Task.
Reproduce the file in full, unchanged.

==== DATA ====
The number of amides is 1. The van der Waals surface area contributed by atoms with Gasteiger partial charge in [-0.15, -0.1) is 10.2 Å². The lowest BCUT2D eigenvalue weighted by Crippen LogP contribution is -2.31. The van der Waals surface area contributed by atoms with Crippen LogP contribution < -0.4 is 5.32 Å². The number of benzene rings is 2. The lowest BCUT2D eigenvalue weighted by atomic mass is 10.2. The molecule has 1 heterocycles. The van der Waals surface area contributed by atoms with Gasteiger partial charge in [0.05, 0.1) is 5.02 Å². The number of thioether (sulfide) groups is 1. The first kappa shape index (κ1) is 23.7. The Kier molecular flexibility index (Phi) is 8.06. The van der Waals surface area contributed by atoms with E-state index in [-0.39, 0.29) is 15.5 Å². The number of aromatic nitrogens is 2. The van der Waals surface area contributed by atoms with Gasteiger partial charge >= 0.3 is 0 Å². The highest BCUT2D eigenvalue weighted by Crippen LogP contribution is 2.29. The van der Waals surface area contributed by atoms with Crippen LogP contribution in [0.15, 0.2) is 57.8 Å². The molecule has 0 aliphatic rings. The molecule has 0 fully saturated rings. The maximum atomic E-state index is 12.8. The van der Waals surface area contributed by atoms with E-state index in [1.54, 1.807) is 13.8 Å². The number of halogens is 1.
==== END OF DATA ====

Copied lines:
The number of amides is 1. The van der Waals surface area contributed by atoms with Gasteiger partial charge in [-0.15, -0.1) is 10.2 Å². The lowest BCUT2D eigenvalue weighted by Crippen LogP contribution is -2.31. The van der Waals surface area contributed by atoms with Crippen LogP contribution < -0.4 is 5.32 Å². The number of benzene rings is 2. The lowest BCUT2D eigenvalue weighted by atomic mass is 10.2. The molecule has 1 heterocycles. The van der Waals surface area contributed by atoms with Gasteiger partial charge in [0.05, 0.1) is 5.02 Å². The number of thioether (sulfide) groups is 1. The first kappa shape index (κ1) is 23.7. The Kier molecular flexibility index (Phi) is 8.06. The van der Waals surface area contributed by atoms with E-state index in [-0.39, 0.29) is 15.5 Å². The number of aromatic nitrogens is 2. The van der Waals surface area contributed by atoms with Gasteiger partial charge >= 0.3 is 0 Å². The highest BCUT2D eigenvalue weighted by Crippen LogP contribution is 2.29. The van der Waals surface area contributed by atoms with Crippen LogP contribution in [0.15, 0.2) is 57.8 Å². The molecule has 0 aliphatic rings. The molecule has 0 fully saturated rings. The maximum atomic E-state index is 12.8. The van der Waals surface area contributed by atoms with E-state index in [1.54, 1.807) is 13.8 Å². The number of halogens is 1.